Architect, philosopher. The foundations for his spiritual ideas were laid first at the Catholic college and later as part of his involvement with the Scout and the Populist movements. Eventually, he fell under the lifelong spiritual influence of Lajos Szabó.
He graduated with a degree in architecture in 1949, but the architecture politics of the time forced him into inner emigration, so he worked as a concrete technologist at the Construction Quality Control Institute. Later, he became the scientific deputy director and later the director of the institute. He later worked for the institute as a scientific adviser.
He received a Doctor of Science degree in 1974. He was the chair of the Committee on Architecture of the Hungarian Academy of Sciences Section of Engineering Sciences and vice president of CIB (Conseil International du Batiment). In 1991, he became an adjunct professor at the Budapest University of Technology and Economics.
In his underground spiritual life, he vigilantly sought original wholeness and held himself to the Biblicist method of Lajos Szabó, following the path of “seek first the kingdom of God” (Matthew 6:33). The essence of this is to locate the original source, the genesis, the fullest experience in a logocentric way, with the help of speculative thinking, searching for the right gradation of cognition.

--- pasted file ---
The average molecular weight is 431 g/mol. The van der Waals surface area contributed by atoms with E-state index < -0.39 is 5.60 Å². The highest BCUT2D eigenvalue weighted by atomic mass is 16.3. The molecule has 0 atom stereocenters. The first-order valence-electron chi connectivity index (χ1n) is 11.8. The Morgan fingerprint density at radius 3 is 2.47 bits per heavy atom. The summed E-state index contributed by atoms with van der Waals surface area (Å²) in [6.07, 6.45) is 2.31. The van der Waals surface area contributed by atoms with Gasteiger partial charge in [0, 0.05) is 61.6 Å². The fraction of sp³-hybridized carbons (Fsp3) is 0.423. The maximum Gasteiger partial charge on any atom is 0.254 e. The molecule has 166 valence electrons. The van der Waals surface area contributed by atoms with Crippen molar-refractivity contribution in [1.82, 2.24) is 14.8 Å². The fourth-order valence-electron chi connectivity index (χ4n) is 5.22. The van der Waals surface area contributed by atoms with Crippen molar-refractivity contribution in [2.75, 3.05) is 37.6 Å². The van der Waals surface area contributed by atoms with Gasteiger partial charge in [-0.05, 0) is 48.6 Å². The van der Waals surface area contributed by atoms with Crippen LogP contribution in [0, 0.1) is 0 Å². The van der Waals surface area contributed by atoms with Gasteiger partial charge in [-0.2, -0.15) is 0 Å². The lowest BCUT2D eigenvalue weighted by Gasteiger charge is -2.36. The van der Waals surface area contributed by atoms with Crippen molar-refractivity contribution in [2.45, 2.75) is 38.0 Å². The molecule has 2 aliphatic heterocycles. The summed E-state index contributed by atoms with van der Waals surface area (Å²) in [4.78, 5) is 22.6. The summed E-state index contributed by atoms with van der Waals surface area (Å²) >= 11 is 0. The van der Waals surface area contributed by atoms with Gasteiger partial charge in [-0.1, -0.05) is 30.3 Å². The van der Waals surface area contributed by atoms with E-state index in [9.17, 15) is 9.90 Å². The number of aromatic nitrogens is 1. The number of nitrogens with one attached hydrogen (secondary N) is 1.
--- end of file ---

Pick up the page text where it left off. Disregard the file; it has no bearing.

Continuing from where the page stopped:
Living behind the rampart of the existence of a research engineer, his basic proposition became the future of tradition. He defined this tradition as Phaidon of Plato, the Bhagavad-gíta, the Tao Te King, and the Gospel of John. He saw the pledge, the spiritual bridge, the future of this tradition in the basically monotheist-trinitarian biblical thoughts of Lajos Szabó.
Following the ideological loosening of the Kádár regime, in the middle of the 1980s he began to encourage the public reception of Lajos Szabó, and after the realization that in the case of some questions related to the philosophy of history the approach of Szabó and István Bibó overlap, he started to urge that they be read together in order to resolve the crisis of Hungarian spiritual life after 1990.He participated in the adaptation of the thoughts of some authorities of the global situation after 1968, analyzing the philosophy of Heidegger, Derrida, Deleuze, Ebner, and Nishitani, as well as the sacral approach of Le Corbusier and the deconstructivist method of Eisenman toward architecture. In these essays, he examined how tradition is revitalized in our times. He was also interested in the issues related to the nihilism of postmodern and the role of tradition in overcoming on it.
- Budapest, Hungary
- Beöthy, Balázs